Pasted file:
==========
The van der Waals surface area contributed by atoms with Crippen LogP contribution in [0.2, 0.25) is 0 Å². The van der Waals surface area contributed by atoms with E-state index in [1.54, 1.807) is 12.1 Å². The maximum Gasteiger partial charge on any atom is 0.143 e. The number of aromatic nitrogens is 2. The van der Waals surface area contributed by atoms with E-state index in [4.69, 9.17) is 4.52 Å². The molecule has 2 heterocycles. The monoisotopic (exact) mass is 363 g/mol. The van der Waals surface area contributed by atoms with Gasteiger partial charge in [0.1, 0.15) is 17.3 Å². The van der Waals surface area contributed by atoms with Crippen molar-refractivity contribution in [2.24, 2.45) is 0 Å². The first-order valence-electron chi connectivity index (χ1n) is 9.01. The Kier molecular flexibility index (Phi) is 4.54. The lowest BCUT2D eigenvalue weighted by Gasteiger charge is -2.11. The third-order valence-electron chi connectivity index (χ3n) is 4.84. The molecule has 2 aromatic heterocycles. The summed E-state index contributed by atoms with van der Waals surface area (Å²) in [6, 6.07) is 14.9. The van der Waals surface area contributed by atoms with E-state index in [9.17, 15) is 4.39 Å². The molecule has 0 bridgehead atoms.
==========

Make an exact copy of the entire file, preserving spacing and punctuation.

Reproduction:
The van der Waals surface area contributed by atoms with Crippen LogP contribution in [0.2, 0.25) is 0 Å². The van der Waals surface area contributed by atoms with E-state index in [1.54, 1.807) is 12.1 Å². The maximum Gasteiger partial charge on any atom is 0.143 e. The number of aromatic nitrogens is 2. The van der Waals surface area contributed by atoms with E-state index in [4.69, 9.17) is 4.52 Å². The molecule has 2 heterocycles. The monoisotopic (exact) mass is 363 g/mol. The van der Waals surface area contributed by atoms with Gasteiger partial charge in [0.1, 0.15) is 17.3 Å². The van der Waals surface area contributed by atoms with Crippen molar-refractivity contribution in [2.24, 2.45) is 0 Å². The first-order valence-electron chi connectivity index (χ1n) is 9.01. The Kier molecular flexibility index (Phi) is 4.54. The lowest BCUT2D eigenvalue weighted by Gasteiger charge is -2.11. The third-order valence-electron chi connectivity index (χ3n) is 4.84. The molecule has 2 aromatic heterocycles. The summed E-state index contributed by atoms with van der Waals surface area (Å²) in [6, 6.07) is 14.9. The van der Waals surface area contributed by atoms with E-state index in [9.17, 15) is 4.39 Å². The molecule has 0 bridgehead atoms.